6 GHz Wi-Fi Pitfalls in 2023/24

Yes, I’m on the 6 GHz trail at the moment, because I want to find out how useful that band currently is and where the limits are. So here’s another post on the topic. In previous articles I have already mentioned that one 6 GHz capable notebook of mine simply refuses to use the band at all, no matter whether Window or Linux is running, and the second one gets easily fooled into switching off the 6 GHz band for a while when it sees ‘rouge’ access points. But unfortunately, there is more.

Apart from fewer Wi-Fi networks populating the 6 GHz band, another advantage I was hoping for was the use twice as large channels compared to the current maximum of 160 MHz in the 5 GHz band. Turns out, however, that current 802.11ax chips (Wi-Fi 6E) are limited to 160 MHz channels. Also, channel bonding 5 GHz and 6 GHz remains a pipe dream in this revision. This means that with current Wi-Fi 6E chips, I don’t see a lot of benefits compared to using the 5 GHz band today. For details see Intel’s specification sheet of their AX211 chip.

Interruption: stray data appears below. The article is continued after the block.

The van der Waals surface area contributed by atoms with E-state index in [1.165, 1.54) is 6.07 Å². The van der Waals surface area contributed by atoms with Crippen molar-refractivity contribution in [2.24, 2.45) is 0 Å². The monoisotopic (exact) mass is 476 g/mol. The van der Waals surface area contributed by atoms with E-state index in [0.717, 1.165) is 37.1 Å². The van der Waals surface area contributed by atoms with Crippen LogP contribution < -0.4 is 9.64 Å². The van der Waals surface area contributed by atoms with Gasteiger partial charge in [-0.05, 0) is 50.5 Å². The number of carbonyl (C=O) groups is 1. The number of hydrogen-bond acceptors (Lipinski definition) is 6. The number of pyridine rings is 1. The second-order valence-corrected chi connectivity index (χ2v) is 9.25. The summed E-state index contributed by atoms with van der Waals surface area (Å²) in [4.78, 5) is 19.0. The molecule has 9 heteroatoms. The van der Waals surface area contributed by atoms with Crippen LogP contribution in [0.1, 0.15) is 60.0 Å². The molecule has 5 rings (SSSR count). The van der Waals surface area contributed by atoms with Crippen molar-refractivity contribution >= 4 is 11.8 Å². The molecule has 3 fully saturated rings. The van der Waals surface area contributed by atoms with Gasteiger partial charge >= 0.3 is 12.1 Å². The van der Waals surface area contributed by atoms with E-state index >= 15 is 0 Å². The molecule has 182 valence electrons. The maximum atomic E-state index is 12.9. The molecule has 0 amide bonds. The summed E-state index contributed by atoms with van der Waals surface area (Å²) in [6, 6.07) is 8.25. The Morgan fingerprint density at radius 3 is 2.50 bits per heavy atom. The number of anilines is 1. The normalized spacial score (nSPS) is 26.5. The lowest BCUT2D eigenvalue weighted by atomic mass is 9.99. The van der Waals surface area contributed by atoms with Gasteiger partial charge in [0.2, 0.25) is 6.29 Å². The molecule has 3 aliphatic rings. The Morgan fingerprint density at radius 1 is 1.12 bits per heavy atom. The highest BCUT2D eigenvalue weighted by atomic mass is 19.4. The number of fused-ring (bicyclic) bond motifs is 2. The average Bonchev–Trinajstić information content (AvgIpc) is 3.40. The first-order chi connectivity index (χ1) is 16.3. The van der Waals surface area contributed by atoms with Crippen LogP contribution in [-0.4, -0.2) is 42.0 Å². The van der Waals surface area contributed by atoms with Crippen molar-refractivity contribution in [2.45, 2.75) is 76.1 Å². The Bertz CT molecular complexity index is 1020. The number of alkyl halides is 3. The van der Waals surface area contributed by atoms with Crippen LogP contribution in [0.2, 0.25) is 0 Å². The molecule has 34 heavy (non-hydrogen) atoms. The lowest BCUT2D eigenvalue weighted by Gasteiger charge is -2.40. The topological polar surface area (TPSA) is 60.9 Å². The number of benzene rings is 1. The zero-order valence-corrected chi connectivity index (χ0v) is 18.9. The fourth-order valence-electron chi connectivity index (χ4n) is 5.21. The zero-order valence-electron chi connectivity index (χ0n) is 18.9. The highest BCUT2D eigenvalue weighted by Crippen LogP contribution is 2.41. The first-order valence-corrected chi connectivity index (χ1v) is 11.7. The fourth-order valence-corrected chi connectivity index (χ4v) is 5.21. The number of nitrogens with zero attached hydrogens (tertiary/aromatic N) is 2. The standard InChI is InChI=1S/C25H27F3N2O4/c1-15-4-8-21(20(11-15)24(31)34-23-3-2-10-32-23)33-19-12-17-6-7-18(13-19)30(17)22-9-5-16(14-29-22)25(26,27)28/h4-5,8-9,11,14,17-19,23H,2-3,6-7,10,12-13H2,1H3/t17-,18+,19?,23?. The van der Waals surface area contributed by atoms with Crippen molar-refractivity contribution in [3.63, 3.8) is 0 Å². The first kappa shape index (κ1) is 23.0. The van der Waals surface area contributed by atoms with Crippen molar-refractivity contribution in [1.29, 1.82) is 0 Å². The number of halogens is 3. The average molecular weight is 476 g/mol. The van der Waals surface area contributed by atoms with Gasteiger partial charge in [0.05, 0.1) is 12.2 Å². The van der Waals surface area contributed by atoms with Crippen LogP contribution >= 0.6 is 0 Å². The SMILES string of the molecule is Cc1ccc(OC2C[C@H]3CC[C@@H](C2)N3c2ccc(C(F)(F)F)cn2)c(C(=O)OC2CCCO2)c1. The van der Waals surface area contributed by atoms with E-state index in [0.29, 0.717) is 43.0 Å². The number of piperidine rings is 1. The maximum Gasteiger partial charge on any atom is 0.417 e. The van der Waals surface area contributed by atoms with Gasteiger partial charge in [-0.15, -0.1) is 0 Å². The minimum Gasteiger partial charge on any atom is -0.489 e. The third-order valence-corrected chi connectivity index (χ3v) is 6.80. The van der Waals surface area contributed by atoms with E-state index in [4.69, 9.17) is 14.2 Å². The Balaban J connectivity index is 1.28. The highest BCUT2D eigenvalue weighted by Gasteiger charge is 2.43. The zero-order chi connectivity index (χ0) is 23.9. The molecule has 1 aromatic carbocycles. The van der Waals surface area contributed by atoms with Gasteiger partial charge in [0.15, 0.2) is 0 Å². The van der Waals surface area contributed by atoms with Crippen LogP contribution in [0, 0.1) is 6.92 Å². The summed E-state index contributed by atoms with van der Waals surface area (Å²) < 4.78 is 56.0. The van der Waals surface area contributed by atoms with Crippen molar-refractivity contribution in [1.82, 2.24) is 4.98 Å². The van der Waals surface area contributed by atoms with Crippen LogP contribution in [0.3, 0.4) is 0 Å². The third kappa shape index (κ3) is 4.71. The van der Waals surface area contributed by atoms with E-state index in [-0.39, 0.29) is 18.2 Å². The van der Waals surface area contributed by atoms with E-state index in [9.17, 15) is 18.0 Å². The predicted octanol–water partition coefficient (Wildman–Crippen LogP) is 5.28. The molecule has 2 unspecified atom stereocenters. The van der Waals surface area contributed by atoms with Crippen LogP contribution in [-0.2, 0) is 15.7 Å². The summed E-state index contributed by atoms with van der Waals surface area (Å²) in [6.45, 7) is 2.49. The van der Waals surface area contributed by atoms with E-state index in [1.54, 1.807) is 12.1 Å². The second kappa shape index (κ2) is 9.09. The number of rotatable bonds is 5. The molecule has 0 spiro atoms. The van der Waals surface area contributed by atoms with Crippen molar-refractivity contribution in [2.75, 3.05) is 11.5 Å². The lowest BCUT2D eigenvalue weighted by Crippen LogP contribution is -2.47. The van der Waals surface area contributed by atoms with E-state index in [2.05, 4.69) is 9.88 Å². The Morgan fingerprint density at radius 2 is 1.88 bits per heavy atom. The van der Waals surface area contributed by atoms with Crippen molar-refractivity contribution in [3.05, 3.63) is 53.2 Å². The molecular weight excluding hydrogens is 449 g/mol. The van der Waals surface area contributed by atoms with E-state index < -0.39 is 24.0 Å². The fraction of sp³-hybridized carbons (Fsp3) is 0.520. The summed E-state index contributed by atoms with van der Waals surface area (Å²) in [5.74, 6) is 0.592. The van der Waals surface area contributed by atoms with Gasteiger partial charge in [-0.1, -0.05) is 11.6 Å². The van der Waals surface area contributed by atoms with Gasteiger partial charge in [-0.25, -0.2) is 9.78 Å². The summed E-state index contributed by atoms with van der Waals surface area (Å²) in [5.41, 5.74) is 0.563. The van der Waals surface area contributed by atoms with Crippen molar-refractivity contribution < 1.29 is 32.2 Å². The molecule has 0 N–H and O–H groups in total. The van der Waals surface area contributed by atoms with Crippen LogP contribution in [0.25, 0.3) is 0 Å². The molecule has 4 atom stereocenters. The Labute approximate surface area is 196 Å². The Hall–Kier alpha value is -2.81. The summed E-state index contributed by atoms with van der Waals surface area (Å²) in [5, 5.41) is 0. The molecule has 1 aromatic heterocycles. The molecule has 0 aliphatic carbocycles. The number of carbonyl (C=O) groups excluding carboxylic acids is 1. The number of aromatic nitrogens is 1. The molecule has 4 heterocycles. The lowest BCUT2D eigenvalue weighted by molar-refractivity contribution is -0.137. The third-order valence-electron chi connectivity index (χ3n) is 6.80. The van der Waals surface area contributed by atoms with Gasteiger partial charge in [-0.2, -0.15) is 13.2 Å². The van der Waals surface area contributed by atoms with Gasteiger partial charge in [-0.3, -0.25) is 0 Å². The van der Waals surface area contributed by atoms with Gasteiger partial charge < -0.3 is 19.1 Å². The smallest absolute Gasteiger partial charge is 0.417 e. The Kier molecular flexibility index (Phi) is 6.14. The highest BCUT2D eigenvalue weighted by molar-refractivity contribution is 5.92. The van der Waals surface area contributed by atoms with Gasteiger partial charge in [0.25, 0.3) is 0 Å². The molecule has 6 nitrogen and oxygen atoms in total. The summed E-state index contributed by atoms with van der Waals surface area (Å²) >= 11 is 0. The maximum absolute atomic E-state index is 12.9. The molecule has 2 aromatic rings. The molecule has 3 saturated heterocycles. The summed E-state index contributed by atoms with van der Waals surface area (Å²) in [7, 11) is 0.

All of this combined means that deploying Wi-Fi in the 6 GHz band only makes sense today when the access point also supports 5 GHz. This way, there’s a fallback option when one of your neighbors inadvertently takes down your network. Or, you return home and your notebook’s 6 GHz band is still blocked from a Wi-Fi network the notebook has seen earlier. The problem using several bands: The Wi-Fi access point has to split the maximum transmit energy between all supported bands because it is limited to a combined maximum output power. And then there are legacy devices which require a channel in the 2.4 GHz band.

But there is at least a bit of hope in sight. New Wi-Fi 7 devices will support 320 MHz channels. Here’s an Intel spec sheet with some details.